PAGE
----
No matter how insightful your keynote speaker is known to be, or how informative your training notes are, the most memorable aspect of a conference for the majority of delegates is the catering. Provide mediocre coffee or a bad lunch and you might as well pack up early and leave. Here’s how to cater for all tastes.
EQUIP YOUR ARMY
If the saying, ‘an army marches on its stomach’ is true, then you need to get your battle strategy right from the start. Know how many people you are expecting and how many rounds of refreshments you will need to provide for them. Having a rough idea of timings is helpful too, so you can work out when to start heating up hot food or taking chilled food out of the fridge.
Many delegates come to conferences with specific dietary or cultural requirements. Vegetarians and vegans have been coming forward with their preferences for some time now. Then, there are those whose food allergies mean that they must seek out dairy- or wheat-free options if they are to manage the afternoon’s agenda without feeling ill. Other delegates may require halal or kosher meat or could need to adhere to other religious dietary restrictions, so check with everyone in advance.
KNOW YOUR LIMITS
Often, conference catering can fall flat for reasons of budget, but reduced resources needn’t result in a disappointing spread. Be honest and up-front with your venue or catering supplier from the start. Ask what they can provide for your allocated budget, and whether they can offer you any deals or cheaper alternative menu choices. Never go for bulk over taste, but opt for the best quality food and drink you can afford. Serving simple, but delicious biscuits with your break-time tea or coffee will go down far better than an attempt to present dozens of cheap cakes that fall short.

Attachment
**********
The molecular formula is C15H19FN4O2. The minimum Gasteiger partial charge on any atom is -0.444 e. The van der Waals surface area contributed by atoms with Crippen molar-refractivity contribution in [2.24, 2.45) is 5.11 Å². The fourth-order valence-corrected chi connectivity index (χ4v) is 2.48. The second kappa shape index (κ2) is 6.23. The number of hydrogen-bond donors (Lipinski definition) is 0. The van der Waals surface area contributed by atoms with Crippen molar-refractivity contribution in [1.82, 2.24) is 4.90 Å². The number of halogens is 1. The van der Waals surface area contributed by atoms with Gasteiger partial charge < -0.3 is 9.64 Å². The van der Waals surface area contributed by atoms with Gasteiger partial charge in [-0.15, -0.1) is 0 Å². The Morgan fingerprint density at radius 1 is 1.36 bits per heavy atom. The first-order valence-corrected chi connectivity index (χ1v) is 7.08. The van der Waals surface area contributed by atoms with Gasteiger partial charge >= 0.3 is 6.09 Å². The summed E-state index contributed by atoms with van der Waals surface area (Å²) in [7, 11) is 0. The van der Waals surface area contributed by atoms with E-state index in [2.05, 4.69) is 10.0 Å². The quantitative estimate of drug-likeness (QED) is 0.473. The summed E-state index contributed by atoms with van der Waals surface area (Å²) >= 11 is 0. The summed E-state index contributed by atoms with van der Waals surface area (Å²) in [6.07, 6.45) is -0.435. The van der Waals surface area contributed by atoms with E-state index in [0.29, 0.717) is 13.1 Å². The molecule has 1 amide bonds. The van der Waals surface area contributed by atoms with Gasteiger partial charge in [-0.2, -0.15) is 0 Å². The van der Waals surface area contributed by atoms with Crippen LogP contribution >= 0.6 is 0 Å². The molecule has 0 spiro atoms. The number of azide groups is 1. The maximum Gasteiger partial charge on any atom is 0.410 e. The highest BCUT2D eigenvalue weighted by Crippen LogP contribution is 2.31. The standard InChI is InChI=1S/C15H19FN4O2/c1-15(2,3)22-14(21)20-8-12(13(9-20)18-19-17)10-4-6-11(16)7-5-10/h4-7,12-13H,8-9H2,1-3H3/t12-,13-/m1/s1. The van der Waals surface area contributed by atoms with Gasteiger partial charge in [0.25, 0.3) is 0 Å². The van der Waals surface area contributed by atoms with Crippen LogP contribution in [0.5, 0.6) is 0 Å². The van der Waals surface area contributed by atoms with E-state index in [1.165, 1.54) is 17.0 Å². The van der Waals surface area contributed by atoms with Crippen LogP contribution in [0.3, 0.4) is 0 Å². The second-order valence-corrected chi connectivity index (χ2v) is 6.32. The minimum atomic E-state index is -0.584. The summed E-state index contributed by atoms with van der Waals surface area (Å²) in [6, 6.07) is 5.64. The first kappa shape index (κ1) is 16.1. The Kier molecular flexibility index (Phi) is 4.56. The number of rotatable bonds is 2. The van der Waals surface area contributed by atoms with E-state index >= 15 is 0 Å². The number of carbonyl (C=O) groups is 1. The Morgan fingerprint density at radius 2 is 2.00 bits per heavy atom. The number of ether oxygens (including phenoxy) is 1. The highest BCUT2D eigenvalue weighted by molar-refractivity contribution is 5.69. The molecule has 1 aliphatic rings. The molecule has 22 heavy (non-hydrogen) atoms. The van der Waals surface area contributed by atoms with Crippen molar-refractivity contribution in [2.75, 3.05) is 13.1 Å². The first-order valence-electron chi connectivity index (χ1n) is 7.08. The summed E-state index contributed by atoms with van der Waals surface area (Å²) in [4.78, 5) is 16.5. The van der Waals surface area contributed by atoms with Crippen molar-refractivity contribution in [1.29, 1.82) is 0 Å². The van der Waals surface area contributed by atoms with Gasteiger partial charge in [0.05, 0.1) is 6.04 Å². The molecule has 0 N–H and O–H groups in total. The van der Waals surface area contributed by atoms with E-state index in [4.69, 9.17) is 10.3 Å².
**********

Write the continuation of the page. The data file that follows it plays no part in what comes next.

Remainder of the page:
When your conference venue is located in an area known for a certain food, drink or style of cuisine, you might like to consider making the most of that with a themed conference buffet. Delegates will appreciate the effort and will enjoy trying some of the local fare. It will provide a talking point too and help cement the conference and its associated cuisine in people’s minds. We are moving inexorably towards favouring locally-sourced food in general, in a bid to encourage sustainable farming and food production. Go with the trend and watch your delegates’ mouths water.
LEARN ABOUT LOGISTICS
Finally, make sure your venue has the right experience in catering for your expected numbers, and knows when each set of refreshments must be served. Keeping hungry delegates waiting is an absolute no-no and will cause both a figurative and a literal bad taste in many mouths. Ignore the temptation to press on with the agenda through lunch. People will appreciate a proper break far more than greasy papers and an afternoon of unpleasant indigestion. Take time to enjoy your meal and bon appetit!